When doing such comparisons there are some that you know are going to cause a heated debate. The first few were more or less what others thought but third base is going to be one of those that people will lose their brains over. We have established stars and sure-fire stars and some fill-ins. The top 3 in a few years could be a toss up that uses the most random of stats to determine who is number one. Let the subjective choosing begin! It’s on to the hot corner…
Probable Starting Third Basemen
Baltimore Orioles: Manny Machado
Few prospects live up to the hype surrounding them but Manny Machado definitely lived up to his. He got Gold Glove, was named to the all-star game and even finished in the top 10 of MVP voting. The kid has power to spare. He only hit 14 homers but he also laced 51 doubles! As he matures I am sure about a dozen of those doubles will be turned into home runs. He is still developing a keen batters eye but he is only going to get better as evidenced by his WAR of 6.1. Not bad for a kid born during the grunge phase.
His glovework is already stellar. Most of the guys in this column are deft with the glove but he steps in and snatches up a GG. A .979 Fielding Percentage is well above league average for a third basemen as his range factor of 3.05. Every year he will have some stiff competition as the best 3b not only in the East but in the majors and each year expect him to be at or right near the top for the next decade
Boston Red Sox: Will Middlebrooks
Here is the enigma of the AL East Third Basemen. Are we going to see the hot-shot rookie Middlebrooks who hit 15 homers in 75 games in 2012 or the Middlebrooks who was sent down to AAA because he couldn’t get on base enough? It seems he would be somewhere in the…ummm…middle. He has the ability to be a 30 homer guy but he isn’t there yet.
His durability is questionable and his defense is sub par having Rdrs/yr of -12! He is slow footed and his range isn’t great. He projects better as a first baseman and he may be someday when Mike Napoli retires. Unti lthen the Red Sox can cringe when the ball gets close to him. He is a truly average baseball player.
New York Yankees: Kelly Johnson
That’s right friends. When the Yankees looked around for the replacement for Alex Rodriguez and his steroid-laden butt they came up with…Kelly Johnson. As a third baseman he makes a great second baseman…and even that is suspect. I guess they signed him for his mediocre offense. He still hasn’t adjusted to the American League after 6 in the National League. His batting average in the AL is .234 with an average of 16 homers in 2012 and 2013. He doesn’t have a great eye at the plate and is slow footed.
Defensively expect a bit of an adventure this year. Considering he has played all of 16 games at third in the majors there isn’t much to tell. Sure he played there last year but that small sample size says nothing. He was an average 2nd baseman which should turn into a below average 3rd baseman. With the resources the Yankees have this was their final decision? Yikes!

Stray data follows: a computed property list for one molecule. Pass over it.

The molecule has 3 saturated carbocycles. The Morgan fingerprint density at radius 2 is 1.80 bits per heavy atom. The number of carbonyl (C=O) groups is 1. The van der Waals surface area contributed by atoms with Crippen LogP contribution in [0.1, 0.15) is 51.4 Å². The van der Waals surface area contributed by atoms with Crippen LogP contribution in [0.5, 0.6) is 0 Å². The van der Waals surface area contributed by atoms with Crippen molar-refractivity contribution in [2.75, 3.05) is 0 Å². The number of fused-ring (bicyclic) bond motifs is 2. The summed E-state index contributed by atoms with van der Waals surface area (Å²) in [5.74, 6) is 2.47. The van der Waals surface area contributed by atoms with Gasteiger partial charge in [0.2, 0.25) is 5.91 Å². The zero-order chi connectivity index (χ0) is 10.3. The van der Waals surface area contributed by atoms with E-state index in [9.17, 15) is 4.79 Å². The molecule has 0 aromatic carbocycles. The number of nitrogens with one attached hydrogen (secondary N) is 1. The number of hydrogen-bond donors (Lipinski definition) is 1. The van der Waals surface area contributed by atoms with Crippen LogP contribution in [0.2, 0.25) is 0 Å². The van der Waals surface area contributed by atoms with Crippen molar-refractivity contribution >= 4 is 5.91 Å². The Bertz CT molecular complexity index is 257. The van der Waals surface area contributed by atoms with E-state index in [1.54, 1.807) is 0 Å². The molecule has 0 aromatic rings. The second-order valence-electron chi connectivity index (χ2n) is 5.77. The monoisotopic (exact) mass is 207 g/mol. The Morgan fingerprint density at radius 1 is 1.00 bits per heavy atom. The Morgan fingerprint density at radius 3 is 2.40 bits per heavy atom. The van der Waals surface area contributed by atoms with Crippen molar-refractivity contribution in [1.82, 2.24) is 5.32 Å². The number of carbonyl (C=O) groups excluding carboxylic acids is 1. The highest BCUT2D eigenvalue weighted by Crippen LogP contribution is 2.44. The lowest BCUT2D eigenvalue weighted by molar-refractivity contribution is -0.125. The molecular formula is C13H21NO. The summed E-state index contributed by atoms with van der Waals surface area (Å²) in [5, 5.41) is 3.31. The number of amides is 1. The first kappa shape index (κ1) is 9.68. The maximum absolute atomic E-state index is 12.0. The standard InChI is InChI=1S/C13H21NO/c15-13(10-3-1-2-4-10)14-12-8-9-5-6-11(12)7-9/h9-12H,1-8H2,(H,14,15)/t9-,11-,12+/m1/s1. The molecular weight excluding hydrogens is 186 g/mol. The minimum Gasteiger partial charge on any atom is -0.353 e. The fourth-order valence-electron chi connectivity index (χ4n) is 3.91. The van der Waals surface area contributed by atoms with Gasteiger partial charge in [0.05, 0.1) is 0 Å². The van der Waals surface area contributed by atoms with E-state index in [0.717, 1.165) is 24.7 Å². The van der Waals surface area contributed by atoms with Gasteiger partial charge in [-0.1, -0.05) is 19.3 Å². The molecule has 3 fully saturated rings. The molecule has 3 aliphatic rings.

Tampa Bay Rays: Evan Longoria
Aaaand at the other end of the spectrum is Evan Longoria. Rookie of the Year. 2 Gold Gloves. 3 time all-star. 5 times in top 10 of MVP voting. All for good reason. He knows how to get on base or get the key hit where it counts. Though he will never be a .300 hitter he excels in most facets of hitting. He has decent power and can steal the odd base though he is a step slower these days. With a WAR of 6.3 last year he still knows how to make his team so much better.
Defensively he is one of the gold standards. Great range with a strong arm he shovels up most of what gets to him. A decent 3rd baseman will get about 13-15 errors a year and Longoria has the ability to consistently be better than that. The league average Fielding Percentage over Longoria’s career is .956. His is .965. A truly great all-around talent.
Toronto Blue Jays: Brett Lawrie
Now here is the ultimate wild card of the bunch. We all know the potential of Brett Lawrie as evidenced by his fantastic 43 game appearance in 2011. He showed power, speed and a decent eye. He took a step backwards in 2012 and then in 2013 he sort of settled into an average to good 3rd baseman with the bat. Lawrie was better once he got back from injury and so far in Spring Training he has done what fans have been wanting him to do for years. Calm down. He seems focused and is primed for a breakout offensive year.
With all due respect to Machado and Longoria, Brett Lawrie looked like a beast playing 3rd. His defensive numbers were nothing to scream about but if you watched him play every day, and settle into what is still a pretty short time playing the hot corner, he was fantastic. His range could be better than both the previously mentioned gold glovers and he has a rifle of an arm. Expect a big 2014.
And the medalists are:
There is a clear divide here. For obvious reasons I am putting Longoria on top with Machado 2nd and Lawrie 3rd. Evan has the hardware and reputation and Machado has the hardware so far. At the end of the coming season I could see Machado and Lawrie flip-flopped. Kelly Johnson gets 4th purely on track record. It isn’t a great one but it is better than Middlebrooks. There may not be another position where the Yankees and Red Sox finish in the bottom two in this series but we will see. Shortstops tomorrow kids! Remember to voice your opinion down below. Give it to me!